Prescribing of Nonsteroidal Anti-inflammatory Drugs
in General Practice: Determinants and Consequences

This section is compiled by Frank M. Painter, D.C.
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FROM:   Aliment Pharmacol Ther 1997 (Apr);   11 (2):   293298

Hawkey CJ, Cullen DJ, Greenwood DC, Wilson JV, Logan RF

Division of Gastroenterology,
University Hospital, Nottingham, UK.

AIM:   To use Prescribing Analysis and Costs data to investigate factors associated with differences in rates of nonsteroidal anti-inflammatory drug prescribing in Nottingham general practices.

RESULTS:   Poisson regression analysis revealed that the Age. Sex and Temporary Resident Prescribing Unit Index was the largest identifiable influence; larger practice size and a higher index of deprivation were also significantly associated with lower prescribing, whilst the number of partners was associated with higher levels of prescribing. However, even after correcting for the influence of age, sex and temporary residents, there was an 5.9-fold variation in rates of prescribing. A similar Poisson regression analysis to identify factors associated with admission to hospital with ulcer bleeding in the elderly over the preceding 57 months identified the rate of nonsteroidal anti-inflammatory drug (NSAID) prescribing as the only significant influence.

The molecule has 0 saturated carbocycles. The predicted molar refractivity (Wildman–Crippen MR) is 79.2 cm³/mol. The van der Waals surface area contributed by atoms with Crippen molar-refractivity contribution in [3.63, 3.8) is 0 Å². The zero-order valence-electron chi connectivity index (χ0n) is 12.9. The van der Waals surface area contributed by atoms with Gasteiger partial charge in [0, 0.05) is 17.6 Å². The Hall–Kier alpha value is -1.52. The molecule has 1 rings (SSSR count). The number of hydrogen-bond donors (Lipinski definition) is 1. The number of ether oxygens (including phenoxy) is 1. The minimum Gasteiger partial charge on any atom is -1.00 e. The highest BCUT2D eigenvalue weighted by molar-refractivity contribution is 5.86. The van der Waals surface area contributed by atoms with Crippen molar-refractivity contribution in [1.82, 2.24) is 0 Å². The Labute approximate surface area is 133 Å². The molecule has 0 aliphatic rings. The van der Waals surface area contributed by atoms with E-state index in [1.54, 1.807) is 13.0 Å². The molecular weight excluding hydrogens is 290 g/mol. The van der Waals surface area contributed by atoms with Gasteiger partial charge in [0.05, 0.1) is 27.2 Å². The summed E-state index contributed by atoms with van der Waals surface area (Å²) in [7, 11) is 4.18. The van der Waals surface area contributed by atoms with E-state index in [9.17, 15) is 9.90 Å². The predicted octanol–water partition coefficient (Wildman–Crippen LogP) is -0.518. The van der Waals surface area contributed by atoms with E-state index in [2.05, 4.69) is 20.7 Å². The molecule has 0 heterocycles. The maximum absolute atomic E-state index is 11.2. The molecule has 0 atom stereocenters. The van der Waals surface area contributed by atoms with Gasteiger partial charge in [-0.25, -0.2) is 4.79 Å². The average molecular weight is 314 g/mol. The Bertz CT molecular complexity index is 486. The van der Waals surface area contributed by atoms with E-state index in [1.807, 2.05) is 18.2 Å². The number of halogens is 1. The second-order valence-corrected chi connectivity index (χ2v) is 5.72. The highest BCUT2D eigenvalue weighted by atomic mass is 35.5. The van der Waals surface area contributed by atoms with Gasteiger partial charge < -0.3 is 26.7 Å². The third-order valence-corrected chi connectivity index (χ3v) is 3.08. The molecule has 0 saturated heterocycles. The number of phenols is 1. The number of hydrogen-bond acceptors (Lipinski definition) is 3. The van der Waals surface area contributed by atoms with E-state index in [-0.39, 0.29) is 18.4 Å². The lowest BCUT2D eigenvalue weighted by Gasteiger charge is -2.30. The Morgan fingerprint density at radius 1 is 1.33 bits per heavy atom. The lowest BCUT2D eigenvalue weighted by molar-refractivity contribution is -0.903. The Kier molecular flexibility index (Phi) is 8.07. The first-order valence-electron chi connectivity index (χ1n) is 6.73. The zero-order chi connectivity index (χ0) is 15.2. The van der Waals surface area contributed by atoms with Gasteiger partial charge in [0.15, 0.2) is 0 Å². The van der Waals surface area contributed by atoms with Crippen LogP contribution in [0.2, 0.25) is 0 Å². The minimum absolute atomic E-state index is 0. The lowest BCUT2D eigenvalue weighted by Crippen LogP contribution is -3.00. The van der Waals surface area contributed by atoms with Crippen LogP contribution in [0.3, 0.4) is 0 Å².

CONCLUSIONS:   The data are compatible with 1 hospital admission per 2823 NSAID prescriptions (95% confidence intervals 2098-8110) and they emphasize the need for strategies to reduce levels of NSAID prescribing.

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